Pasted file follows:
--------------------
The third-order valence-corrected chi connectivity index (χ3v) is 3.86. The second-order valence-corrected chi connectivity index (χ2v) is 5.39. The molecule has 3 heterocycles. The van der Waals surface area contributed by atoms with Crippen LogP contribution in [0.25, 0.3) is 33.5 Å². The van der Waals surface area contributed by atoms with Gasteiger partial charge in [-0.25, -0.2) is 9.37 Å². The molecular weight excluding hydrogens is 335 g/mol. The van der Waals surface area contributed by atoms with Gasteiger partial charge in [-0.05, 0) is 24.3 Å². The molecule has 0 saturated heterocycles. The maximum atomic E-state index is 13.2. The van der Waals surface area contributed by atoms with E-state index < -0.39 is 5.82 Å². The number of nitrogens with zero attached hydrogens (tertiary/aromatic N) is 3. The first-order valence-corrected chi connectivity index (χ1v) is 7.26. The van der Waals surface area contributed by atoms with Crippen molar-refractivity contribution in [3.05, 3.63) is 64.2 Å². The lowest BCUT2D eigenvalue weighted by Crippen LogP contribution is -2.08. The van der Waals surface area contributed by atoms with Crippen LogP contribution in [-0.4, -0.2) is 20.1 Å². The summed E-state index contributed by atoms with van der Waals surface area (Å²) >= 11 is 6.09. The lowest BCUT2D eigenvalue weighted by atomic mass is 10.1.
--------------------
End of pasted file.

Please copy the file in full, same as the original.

The third-order valence-corrected chi connectivity index (χ3v) is 3.86. The second-order valence-corrected chi connectivity index (χ2v) is 5.39. The molecule has 3 heterocycles. The van der Waals surface area contributed by atoms with Crippen LogP contribution in [0.25, 0.3) is 33.5 Å². The van der Waals surface area contributed by atoms with Gasteiger partial charge in [-0.25, -0.2) is 9.37 Å². The molecular weight excluding hydrogens is 335 g/mol. The van der Waals surface area contributed by atoms with Gasteiger partial charge in [-0.05, 0) is 24.3 Å². The molecule has 0 saturated heterocycles. The maximum atomic E-state index is 13.2. The van der Waals surface area contributed by atoms with E-state index < -0.39 is 5.82 Å². The number of nitrogens with zero attached hydrogens (tertiary/aromatic N) is 3. The first-order valence-corrected chi connectivity index (χ1v) is 7.26. The van der Waals surface area contributed by atoms with Crippen molar-refractivity contribution in [3.05, 3.63) is 64.2 Å². The lowest BCUT2D eigenvalue weighted by Crippen LogP contribution is -2.08. The van der Waals surface area contributed by atoms with Crippen LogP contribution in [-0.4, -0.2) is 20.1 Å². The summed E-state index contributed by atoms with van der Waals surface area (Å²) >= 11 is 6.09. The lowest BCUT2D eigenvalue weighted by atomic mass is 10.1.